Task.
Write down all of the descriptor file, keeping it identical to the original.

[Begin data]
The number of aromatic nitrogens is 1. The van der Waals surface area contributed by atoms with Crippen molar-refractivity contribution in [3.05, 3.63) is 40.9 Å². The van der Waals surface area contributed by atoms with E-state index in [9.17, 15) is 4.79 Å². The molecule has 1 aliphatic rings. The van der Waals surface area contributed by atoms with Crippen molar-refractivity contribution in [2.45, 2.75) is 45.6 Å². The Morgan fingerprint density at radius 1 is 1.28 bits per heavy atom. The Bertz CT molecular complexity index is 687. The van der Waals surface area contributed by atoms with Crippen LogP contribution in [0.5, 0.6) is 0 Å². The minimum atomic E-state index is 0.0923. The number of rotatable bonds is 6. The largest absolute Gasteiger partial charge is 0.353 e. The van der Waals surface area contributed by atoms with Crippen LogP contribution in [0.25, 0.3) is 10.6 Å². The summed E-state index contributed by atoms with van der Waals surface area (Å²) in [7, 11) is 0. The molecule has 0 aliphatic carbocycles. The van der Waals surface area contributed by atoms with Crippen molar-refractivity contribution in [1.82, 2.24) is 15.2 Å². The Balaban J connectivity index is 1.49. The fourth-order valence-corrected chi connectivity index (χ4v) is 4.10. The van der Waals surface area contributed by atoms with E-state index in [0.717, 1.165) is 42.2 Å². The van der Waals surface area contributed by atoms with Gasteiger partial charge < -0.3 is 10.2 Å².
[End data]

The number of aromatic nitrogens is 1. The van der Waals surface area contributed by atoms with Crippen molar-refractivity contribution in [3.05, 3.63) is 40.9 Å². The van der Waals surface area contributed by atoms with E-state index in [9.17, 15) is 4.79 Å². The molecule has 1 aliphatic rings. The van der Waals surface area contributed by atoms with Crippen molar-refractivity contribution in [2.45, 2.75) is 45.6 Å². The Morgan fingerprint density at radius 1 is 1.28 bits per heavy atom. The Bertz CT molecular complexity index is 687. The van der Waals surface area contributed by atoms with Crippen LogP contribution in [0.5, 0.6) is 0 Å². The minimum atomic E-state index is 0.0923. The number of rotatable bonds is 6. The largest absolute Gasteiger partial charge is 0.353 e. The van der Waals surface area contributed by atoms with Crippen LogP contribution in [0.25, 0.3) is 10.6 Å². The summed E-state index contributed by atoms with van der Waals surface area (Å²) in [7, 11) is 0. The molecule has 0 aliphatic carbocycles. The van der Waals surface area contributed by atoms with Crippen molar-refractivity contribution in [1.82, 2.24) is 15.2 Å². The Balaban J connectivity index is 1.49. The fourth-order valence-corrected chi connectivity index (χ4v) is 4.10. The van der Waals surface area contributed by atoms with E-state index in [0.717, 1.165) is 42.2 Å². The van der Waals surface area contributed by atoms with Gasteiger partial charge < -0.3 is 10.2 Å².